August 26, 2018: Twenty-first Sunday in Ordinary Time
Catholic Social Teaching: Call to Family, Community and Participation
“…We believe people have the right and duty to participate in society, seeking together the common good and well-0being of all, especially the poor and vulnerable.” Themes from Catholic Social Teaching , USCCB
First Reading: Joshua 24:1-2a, 15-17, 18b
Psalm: 34:2-3, 16-17, 18-19, 20-21
Second Reading: Ephesians 5:21-32
Gospel: John 6:60-69
Catechism of the Catholic Church
The entire Christian life bears the mark of the spousal love of Christ and the Church. Already Baptism, the entry into the People of God, is a nuptial mystery; it is so to speak the nuptial bath.111 which precedes the wedding feast, the Eucharist. Christian marriage in its turn becomes an efficacious sign, the sacrament of the covenant of Christ and the Church. Since it signifies and communicates grace, marriage between baptized persons is a true sacrament of the New Covenant. (1617)
From the Daily Roman Missal, Introduction to the, Twenty-first Sunday in Ordinary Time, Cycle B
Compendium of the Social Doctrine of the Church:
Man and woman have the same dignity and are of equal value, not only because they are both, in their differences, created in the image of God, but even more profoundly because the dynamic of reciprocity that gives life to the “we” in the human couple, is an image of God. In a relationship of mutual communion, man and woman fulfil themselves in a profound way, rediscovering themselves as persons through the sincere gift of themselves Their covenant of union is presented in Sacred Scripture as an image of the Covenant of God with man (cf. Hos 1-3; Is 54; Eph 5:21-33) and, at the same time, as a service to life Indeed, the human couple can participate in God’s act of creation: “God blessed them, and God said to them, ‘Be fruitful and multiply, and fill the earth and subdue it’ “ (Gen 1:28). (111)
What solidifies our belief? A transition from acceptance where we hang in the crowd listening to proclamations, cheering or jeering while processing along to an affirmation of realizing we have been bestowed with Spirit and life by the Father. Like Peter we know there is no other place to go, a free will decision that we can never depart from following Jesus and his words of eternal life for along the path of life we have come to believe Jesus is the Holy One of God. For when we know the Lord hears our just cries, we raise our voices over injustice in our world, nation and Church. We are rescued from distress to perceiver in addressing challenging issues detracting from the kIngdom of God here and now.
Many gods exist around us. The lure of money pretending to purchase happiness. Careers earning prestige that can vanish with one corporate merger or retirement. Privilege of race upholding entrenched structural inequities, while other languish. Material possessions speaking status in flashing brands as status symbols that will soon break, tear or be stolen. Power to lord over others as factors of production, quasi slaves robbing others of dignity. Control over creation, as people exploit the gifts of the Creator. Acting like we own our personal possessions, the items can become multiple gods. A home, car, clothes, electronics in the latest version, the most giant screen. A myriad of gods constantly in our midst, but with belief in the Lord, giver of Spirit and life, we realize the transistor nature of those gods creating hollowness like a deflating balloon.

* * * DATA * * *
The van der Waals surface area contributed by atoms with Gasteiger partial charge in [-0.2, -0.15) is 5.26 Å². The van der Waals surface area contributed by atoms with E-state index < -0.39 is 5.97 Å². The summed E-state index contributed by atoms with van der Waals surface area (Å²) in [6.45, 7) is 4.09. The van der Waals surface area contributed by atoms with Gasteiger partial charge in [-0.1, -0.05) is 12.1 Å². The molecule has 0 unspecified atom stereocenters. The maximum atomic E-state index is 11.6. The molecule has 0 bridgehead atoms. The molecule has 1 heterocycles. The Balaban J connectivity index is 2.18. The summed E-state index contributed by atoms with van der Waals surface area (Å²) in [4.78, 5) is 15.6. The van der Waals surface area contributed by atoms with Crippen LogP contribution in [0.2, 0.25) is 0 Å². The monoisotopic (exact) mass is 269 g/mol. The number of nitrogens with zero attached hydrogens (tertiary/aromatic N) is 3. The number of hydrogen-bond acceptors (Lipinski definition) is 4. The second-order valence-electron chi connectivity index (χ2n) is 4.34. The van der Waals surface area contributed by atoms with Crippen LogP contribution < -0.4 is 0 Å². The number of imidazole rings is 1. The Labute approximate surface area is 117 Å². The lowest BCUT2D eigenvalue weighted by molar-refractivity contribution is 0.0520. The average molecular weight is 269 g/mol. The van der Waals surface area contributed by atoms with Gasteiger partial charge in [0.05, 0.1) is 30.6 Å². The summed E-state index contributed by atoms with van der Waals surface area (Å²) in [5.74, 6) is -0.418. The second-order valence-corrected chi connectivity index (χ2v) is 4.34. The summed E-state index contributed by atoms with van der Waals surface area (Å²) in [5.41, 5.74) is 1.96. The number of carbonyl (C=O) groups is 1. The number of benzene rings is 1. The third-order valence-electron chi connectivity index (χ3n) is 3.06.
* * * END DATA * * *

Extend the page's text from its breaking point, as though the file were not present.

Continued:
The prophetic words of Jesus have been placed before us on the altar. Challenging as they were to the disciples following Jesus and murmuring in the crowd, the reality of life in ancient Palestine to the cities and towns of the twenty-first century on the twenty-first Sunday in ordinary time, have the same basic needs. For we are all part of the same Divine pilgrimage only fulfilled by the words of Jesus giving Spirit and life.
Individual Reflection: Joshua 24:1-2a, 15-17, 18b
http://listeningtowomen.org. Coordinate a listening session at your parish. Seek the support of various ministries to encourage a dialogue and engage active participation in the Church.
Family Reflection: Psalm 34:2-3, 16-17, 18-19, 20-21
Taste and see the goodness of the Lord by encouraging a multi-cultural food festival at your parish representing the native foods of parishioners. Maybe it act as a coming together of different cultures and a place for dialogue, encounter and respect to unify the parish as the Body of Christ.
Prayer: This is the third Sunday utilizing portions of Psalm 34 for the lectionary readings . Take time to read Psalm 34 in its entirety. How does it relate to your experience of receiving the Bread of Life and letting it nurture your life?
Blogs to Visit:
As we reflect upon Mary’s presence in the mysteries of the Rosary, we are blessed to know her. For her journey, a timeless trek, calls us to surrender, continuing conversion, humbleness and justice now.
Weekly lectionary reflections, for faith sharing groups, parish bulletins, newsletters or personal prayer, from the synergy of the Word we hear and the rich tradition of Catholic Social Teaching.
Catholic Social Teaching offers seven principles for upholding life in our thoughts, decisions and actions.
How we do Catholic Social Teaching.
Creation sustainability ministry resources in the spirit of the St Francis Pledge.
Social Ministry Resources Engaging Parishes: Monthly and liturgical seasons resources for use with parish websites, bulletins and newsletters
List one or two upcoming events, legislative action alerts or social justice websites
By Barb Born August 8, 2018 St Dominic pray for us. The reflection maybe used in parish bulletins, newsletters or for faith sharing groups without copyright concern.